• Have the resident perform wheelchair pushups if possible
  • Keep skin clean and dry
  • Purchase special mattresses or cushions to position the body properly
  • Shift weight about once an hour
  • Use moisturizing skin care to protect the skin

Stage 4 Bedsore Treatment

Doctors treat stage 4 bedsores by:

  • Creating moisture levels for the best healing
  • Properly dressing and removing infected or dead tissue from the wound
  • Protecting the wound from infection
  • Relieving the pressure caused by the bedsore

Proper nutrition and hydration should be a priority to help with healing. Surgery may be necessary to close the wound if it does not heal on its own.

If your loved one has developed a severe bedsore while staying in a care facility, there may be financial compensation available. This can help you pay for the costs of care. Contact the Nursing Home Abuse Justice team to learn more about accessing compensation.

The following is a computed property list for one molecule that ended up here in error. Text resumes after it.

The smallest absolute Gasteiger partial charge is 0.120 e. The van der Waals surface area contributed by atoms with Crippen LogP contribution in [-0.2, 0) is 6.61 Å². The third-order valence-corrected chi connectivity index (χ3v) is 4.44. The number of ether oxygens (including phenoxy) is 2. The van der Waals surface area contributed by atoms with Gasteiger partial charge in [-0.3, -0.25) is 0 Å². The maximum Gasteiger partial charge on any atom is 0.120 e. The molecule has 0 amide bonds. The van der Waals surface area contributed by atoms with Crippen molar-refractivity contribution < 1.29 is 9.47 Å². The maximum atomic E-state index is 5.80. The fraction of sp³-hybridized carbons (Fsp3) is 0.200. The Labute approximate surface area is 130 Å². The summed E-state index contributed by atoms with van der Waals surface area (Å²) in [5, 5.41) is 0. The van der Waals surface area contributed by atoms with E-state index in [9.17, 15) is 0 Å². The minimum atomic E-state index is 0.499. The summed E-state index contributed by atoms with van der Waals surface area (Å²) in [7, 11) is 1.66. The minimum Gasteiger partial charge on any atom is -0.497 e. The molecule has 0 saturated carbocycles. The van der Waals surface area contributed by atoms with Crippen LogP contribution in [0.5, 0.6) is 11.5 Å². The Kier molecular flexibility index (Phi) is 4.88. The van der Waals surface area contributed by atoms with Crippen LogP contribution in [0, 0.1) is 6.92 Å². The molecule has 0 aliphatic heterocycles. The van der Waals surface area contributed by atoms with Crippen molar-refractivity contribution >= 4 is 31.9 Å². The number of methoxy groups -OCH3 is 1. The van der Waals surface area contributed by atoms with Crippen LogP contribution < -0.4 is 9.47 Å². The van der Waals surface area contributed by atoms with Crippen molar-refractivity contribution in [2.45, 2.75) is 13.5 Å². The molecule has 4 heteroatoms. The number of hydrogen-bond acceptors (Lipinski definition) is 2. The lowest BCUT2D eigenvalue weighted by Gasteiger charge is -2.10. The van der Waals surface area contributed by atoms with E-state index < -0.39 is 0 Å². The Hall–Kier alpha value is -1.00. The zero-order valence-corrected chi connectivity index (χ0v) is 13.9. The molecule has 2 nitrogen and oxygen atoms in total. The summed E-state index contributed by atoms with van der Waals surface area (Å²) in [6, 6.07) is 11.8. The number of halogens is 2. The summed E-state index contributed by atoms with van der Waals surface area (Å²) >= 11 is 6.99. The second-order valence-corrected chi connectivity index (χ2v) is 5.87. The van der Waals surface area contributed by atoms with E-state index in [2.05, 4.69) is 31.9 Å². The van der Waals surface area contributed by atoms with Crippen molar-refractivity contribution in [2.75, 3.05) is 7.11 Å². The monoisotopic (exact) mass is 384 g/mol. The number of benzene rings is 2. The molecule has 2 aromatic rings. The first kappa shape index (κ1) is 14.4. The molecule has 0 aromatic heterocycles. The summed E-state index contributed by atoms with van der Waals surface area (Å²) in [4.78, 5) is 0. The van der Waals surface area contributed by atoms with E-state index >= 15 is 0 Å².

You deserve justice. Get a free legal case review now.

Get a Free Case Review

Complications From a Stage 4 Bedsore

Bacterial Infection

A dangerous complication of a stage 4 bedsore is a serious bacterial infection. Some bacteria can become resistant to the same antibiotics used to fight them. With high bacteria counts in a stage 4 bedsore, tissue may be unable to heal.

Stage 4 bedsores can also cause cellulitis. This is a bacterial infection of the skin that causes it to become swollen, red, and painful. Left untreated, cellulitis can spread to the bloodstream or lymph nodes and become life-threatening.

Severe bedsores, especially those in stage 4, can cause systemic or metastatic infections.

These serious infections include:

  • Bacteremia
  • Endocarditis
  • Meningitis

These deep-seated infections are difficult to treat and can turn deadly. If the bedsore progresses far enough, infection of the bone (osteomyelitis) or sinus tracts (where the wound tunnels down into the body) can also occur.